Nominations Now Open for Phoenix's First Poet Laureate

If you’re a Phoenician who thinks your wordsmithing skills stack up, consider applying for the new position of poet laureate.EXPAND
If you’re a Phoenician who thinks your wordsmithing skills stack up, consider applying for the new position of poet laureate.

Valley verse-makers can now apply to be Phoenix's first poet laureate. The new position provides an annual stipend of $2,500, but is otherwise a volunteer gig with the goals of capturing Phoenix culture and creating a wider appreciation for poetry throughout metro Phoenix.

"Poetry, like all of the arts, has the ability to bring people together and connect us to our shared humanity. For this reason, we decided to announce the search for a poet laureate during [National] Arts and Humanities Month," says Gail Browne, executive director of the Phoenix Office of Arts and Culture, which is seeking nominations for the poet laureate position, along with Phoenix Public Library. "There's a reason we read poems to mark special occasions — weddings, inaugurations, funerals. Poetry causes us to focus on time and place. It has the capacity to make us stop and pay attention, to see things in new and unexpected ways."

"The poet laureate program is also a way of acknowledging our thriving literary culture in Phoenix," she adds. "Poetry readings, literary presses, and writing groups are flourishing in Phoenix. We want to celebrate that."

Duties of the Phoenix poet laureate will include giving at least four public readings per year, composing poems for special occasions, pursuing an outreach- and education-focused literary project, participating in book festivals and other literary events, and collaborating with other city and state poet laureates, including inaugural Arizona state poet laureate Alberto Ríos. Nominees must have been Phoenix residents for a minimum of the past two years, live in Phoenix at least half the year, have a record of published work, and be able to make presentations throughout the Valley. Complete guidelines on the requirements and nomination process are available at the City of Phoenix website.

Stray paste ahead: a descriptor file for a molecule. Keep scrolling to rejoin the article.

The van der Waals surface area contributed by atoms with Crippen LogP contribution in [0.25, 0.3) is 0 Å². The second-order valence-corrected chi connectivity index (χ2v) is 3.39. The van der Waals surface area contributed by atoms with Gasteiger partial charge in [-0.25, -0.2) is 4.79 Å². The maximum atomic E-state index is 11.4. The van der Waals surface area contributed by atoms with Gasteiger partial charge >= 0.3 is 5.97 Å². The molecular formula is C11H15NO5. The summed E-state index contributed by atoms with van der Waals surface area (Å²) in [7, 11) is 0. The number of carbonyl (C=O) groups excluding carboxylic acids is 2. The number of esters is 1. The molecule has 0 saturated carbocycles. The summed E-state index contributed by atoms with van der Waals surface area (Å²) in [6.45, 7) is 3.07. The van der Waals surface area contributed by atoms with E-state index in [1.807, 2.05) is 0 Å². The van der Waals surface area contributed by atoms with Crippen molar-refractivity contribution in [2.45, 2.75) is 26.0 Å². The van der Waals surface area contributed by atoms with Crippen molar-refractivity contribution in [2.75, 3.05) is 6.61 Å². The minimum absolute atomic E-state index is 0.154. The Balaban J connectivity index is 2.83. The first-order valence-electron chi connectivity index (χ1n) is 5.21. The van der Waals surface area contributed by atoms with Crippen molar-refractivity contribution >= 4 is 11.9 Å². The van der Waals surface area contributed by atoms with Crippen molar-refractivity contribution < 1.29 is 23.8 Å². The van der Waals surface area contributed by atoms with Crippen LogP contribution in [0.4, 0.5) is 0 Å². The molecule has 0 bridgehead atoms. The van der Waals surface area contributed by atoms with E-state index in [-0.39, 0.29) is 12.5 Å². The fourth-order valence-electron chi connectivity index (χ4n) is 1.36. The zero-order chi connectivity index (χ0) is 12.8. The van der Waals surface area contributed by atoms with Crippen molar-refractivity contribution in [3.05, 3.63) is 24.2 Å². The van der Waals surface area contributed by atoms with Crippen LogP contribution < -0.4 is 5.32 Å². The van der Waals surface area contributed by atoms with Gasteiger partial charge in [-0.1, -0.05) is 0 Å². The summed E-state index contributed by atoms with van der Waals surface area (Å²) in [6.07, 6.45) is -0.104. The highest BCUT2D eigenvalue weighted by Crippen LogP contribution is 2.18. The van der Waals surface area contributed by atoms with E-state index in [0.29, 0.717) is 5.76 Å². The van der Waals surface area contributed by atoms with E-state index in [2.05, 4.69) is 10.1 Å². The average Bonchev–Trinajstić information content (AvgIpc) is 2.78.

"We're hoping the poet laureate will help us capture the cultural richness and uniqueness of Phoenix — our people, our history, our landscape," Browne says. "We're looking for someone who will be inspirational to all of us, but especially to our young people. Someone who will bring them an appreciation of poetry and encourage them in their own creative expression. Through this, we hope to cultivate the next generation of readers and writers."

The review panel includes Mayor Greg Stanton and Phoenix City Council member Laura Pastor. "The review panel will be interested in all types of poetry. Published poets, spoken-word poets, poetry teachers all should apply," Browne says. "And while the poetry submitted with the application doesn't have to focus on Arizona or Phoenix, I do think the panel would want to refer to Mayor Stanton and Councilwoman Pastor for their final selection poets who are interested in writing about their home."

The Phoenix Office of Arts and Culture will accept nomination packages through 5 p.m. Friday, November 4. The appointed poet laureate will serve a two-year term, beginning and ending on the first of January.

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